The Highlander's Promise
The Highlander’s Promise is a Beauty and the Beast story between a laird and a gently-born lady. While the premise is not uncommon – an amnesiac heroine discovers love and passion with a strong alpha hero – the execution is poor. The characters are uninspiring and unimaginative and the interesting actions of the story are performed by secondary characters, even though the protagonists get a lot of page-time.
One day, when he’s out fishing, Aulay, laird of the Buchanans, finds an unconscious woman tied to a ship’s mast that’s been cast adrift in the ocean. When he reaches her, she briefly regains consciousness, calls him an angel and caresses the ruined side of his face. That experience is excruciating for Aulay. In the battle that killed his twin, his face was badly scarred and people look at him with contempt, avert their eyes, and shun him. He has become isolated, he’s beset with bouts of depression, and his self-worth is at its lowest, when out of the blue, a lady calls him an angel. Suddenly, he can believe that he might have a wife someday who wouldn’t shrink in horror from him. And he is drawn to her like iron to lodestone.
When Aulay and his brother, Alick, take her to their hunting lodge on shore, they discover how badly the woman is hurt. While Alick rides off to the Buchanan seat to bring their brother, Rory, (a healer), and some of their other relatives to help, Aulay tries to get her warm. Starved for female company, while he is changing her, he wants to ravish her bosom. Luckily, self-disgust steps in, and he finishes taking care of her, but he is hooked.
When she wakes up from her coma three weeks later, she has no recollection of who she is or how she got there. She cannot recall her own name, so Aulay names her Jetta. She also cannot recall that out on the ocean when they first found her, she’d said that someone was trying to kill her. Jetta is now one of three women in the lives of the Buchanan brothers whose life was under threat and needed the Buchanans to keep her safe.
Since Aulay is sleeping on a pallet on the floor of her room, Jetta immediately assumes that he is her husband. And it naturally follows that she must be strongly attracted to her husband, and so thenceforward, she instantly desires him.
In order to keep the delicate balance of her mind from being disrupted, Rory asks Aulay to keep up the fiction of being Jetta’s husband. But Aulay’s self-control is minimal. He simply cannot keep his hands off her, and despite knowing that she’s gently bred and has amnesia, he becomes intimate with her. He may not have completed the act, but for all intents and purposes, he makes love to her, and even though she enjoys it, the idea is no less repugnant to me. Can an amnesiac consent? Is it okay for a person to knowingly make love to someone who might wake up and be horrified that this happened to them? And despite this, Aulay continues on with his sensual forays with Jetta, but luckily he is stopped short by one of his relatives each time. At one point, Rory says:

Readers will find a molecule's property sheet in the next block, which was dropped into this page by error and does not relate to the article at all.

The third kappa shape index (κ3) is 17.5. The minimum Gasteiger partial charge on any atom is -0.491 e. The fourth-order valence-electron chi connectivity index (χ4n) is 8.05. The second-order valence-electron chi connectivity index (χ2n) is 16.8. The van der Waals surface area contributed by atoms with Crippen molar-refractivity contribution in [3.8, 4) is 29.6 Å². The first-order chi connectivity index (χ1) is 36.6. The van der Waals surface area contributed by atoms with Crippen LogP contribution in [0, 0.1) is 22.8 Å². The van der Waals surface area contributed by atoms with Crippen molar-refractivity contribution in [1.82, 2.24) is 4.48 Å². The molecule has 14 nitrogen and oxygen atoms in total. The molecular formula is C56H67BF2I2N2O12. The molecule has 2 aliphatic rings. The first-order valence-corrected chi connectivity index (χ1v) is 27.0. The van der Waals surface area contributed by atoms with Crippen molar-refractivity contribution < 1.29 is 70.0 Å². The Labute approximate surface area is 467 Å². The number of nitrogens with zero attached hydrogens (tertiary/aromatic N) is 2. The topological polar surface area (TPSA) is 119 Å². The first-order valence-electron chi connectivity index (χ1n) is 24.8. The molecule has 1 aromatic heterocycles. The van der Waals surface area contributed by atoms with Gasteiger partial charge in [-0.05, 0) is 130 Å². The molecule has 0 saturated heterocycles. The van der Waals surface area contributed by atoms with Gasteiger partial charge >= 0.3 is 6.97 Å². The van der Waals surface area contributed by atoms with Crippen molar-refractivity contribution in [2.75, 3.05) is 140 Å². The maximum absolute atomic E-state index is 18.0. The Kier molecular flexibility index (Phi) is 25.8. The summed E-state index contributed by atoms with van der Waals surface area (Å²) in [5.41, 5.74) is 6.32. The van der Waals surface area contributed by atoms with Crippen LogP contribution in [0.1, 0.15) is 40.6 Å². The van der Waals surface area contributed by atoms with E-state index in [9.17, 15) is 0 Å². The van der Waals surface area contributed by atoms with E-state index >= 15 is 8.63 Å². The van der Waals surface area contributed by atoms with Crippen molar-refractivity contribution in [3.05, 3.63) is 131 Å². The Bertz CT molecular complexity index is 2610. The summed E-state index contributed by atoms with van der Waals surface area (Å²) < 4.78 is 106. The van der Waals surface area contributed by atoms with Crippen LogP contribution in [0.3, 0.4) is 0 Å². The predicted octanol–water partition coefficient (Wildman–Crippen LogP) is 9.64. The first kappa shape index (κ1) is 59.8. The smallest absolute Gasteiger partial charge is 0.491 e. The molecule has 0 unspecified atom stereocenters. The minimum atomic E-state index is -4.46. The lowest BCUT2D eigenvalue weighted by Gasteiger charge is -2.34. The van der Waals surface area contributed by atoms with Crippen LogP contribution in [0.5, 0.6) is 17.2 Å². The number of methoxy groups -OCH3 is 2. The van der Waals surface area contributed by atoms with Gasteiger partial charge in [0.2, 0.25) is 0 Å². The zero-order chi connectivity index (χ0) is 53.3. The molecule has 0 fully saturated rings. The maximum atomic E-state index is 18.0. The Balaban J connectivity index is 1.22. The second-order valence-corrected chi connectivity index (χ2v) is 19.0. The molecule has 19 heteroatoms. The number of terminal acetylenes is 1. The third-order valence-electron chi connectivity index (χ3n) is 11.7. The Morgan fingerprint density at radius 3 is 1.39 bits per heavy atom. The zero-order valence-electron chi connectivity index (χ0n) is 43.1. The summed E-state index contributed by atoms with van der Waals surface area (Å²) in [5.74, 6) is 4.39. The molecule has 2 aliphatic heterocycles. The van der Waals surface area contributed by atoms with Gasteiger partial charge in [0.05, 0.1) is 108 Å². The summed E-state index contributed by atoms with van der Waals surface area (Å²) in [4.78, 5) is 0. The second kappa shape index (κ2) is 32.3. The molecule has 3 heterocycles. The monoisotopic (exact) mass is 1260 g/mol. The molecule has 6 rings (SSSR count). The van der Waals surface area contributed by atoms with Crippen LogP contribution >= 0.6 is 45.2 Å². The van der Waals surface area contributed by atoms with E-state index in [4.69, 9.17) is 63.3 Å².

“I will warn you one last time, brother. If you take her innocence, you will have to marry her.”
Aulay scowled at him with irritation. “Brother, I understand ye’re only looking out fer the lass, but I am the eldest brother. I am laird at Buchanan and you no’ make me do anything I do no’ wish to do.”
Aulay seems to have no sense of honor where Jetta is concerned, and he is petulant and immature to boot. I saw nothing of the leader in Aulay in this story; he’s easily led by what others say and most of the action in the story is initiated or suggested by his family members. Simple tasks like cleaning a wound to the back of Jetta’s head defeat him. Right after his marriage to Jetta, while the clan is enjoying the feast at which they’re the guests of honor, the two of them head to a barn for four rounds of sex. He is laird and newly married and owes his clan the consideration and respect of showing up to let them celebrate the event. They only come out of the barn because it catches on fire and Jetta has to rouse him to save the horses. Where are his warriors’ instincts?
The standard heroine – innocent in everything but hot in bed – plays out here, too, but with an even larger disparity between the two unconvincing halves of her persona than is usual for historical romances. I found Jetta insipid and lackluster. Granted, she has amnesia and was found half-dead, but as she recovers physically, I would assume that she should become more lively and acquire some personality. But she behaves like a dim-witted person, easily led by the stronger women around her, and the only animation she shows is lust for her supposed husband.
I’m not fond of written-out, heavy accents, but that is my own quirk and it may not bother you. There were other niggles that irritated me, too, such as the mention of bedside tables in a bare-bones hunting lodge, no maidservants brought in to look after Jetta despite Aulay’s being laird, being able to finish a hunt in the time it took Jetta to finish her ablutions, and so on.
While the plot elements in terms of unmasking the mystery behind Jetta and why she ended up trussed up on the mast are interesting, the characters themselves sank the story. If the characters fail to invoke any sort of emotion in the reader, then the story is dead in the water. This is true of The Highlander’s Promise, and I cannot recommend it.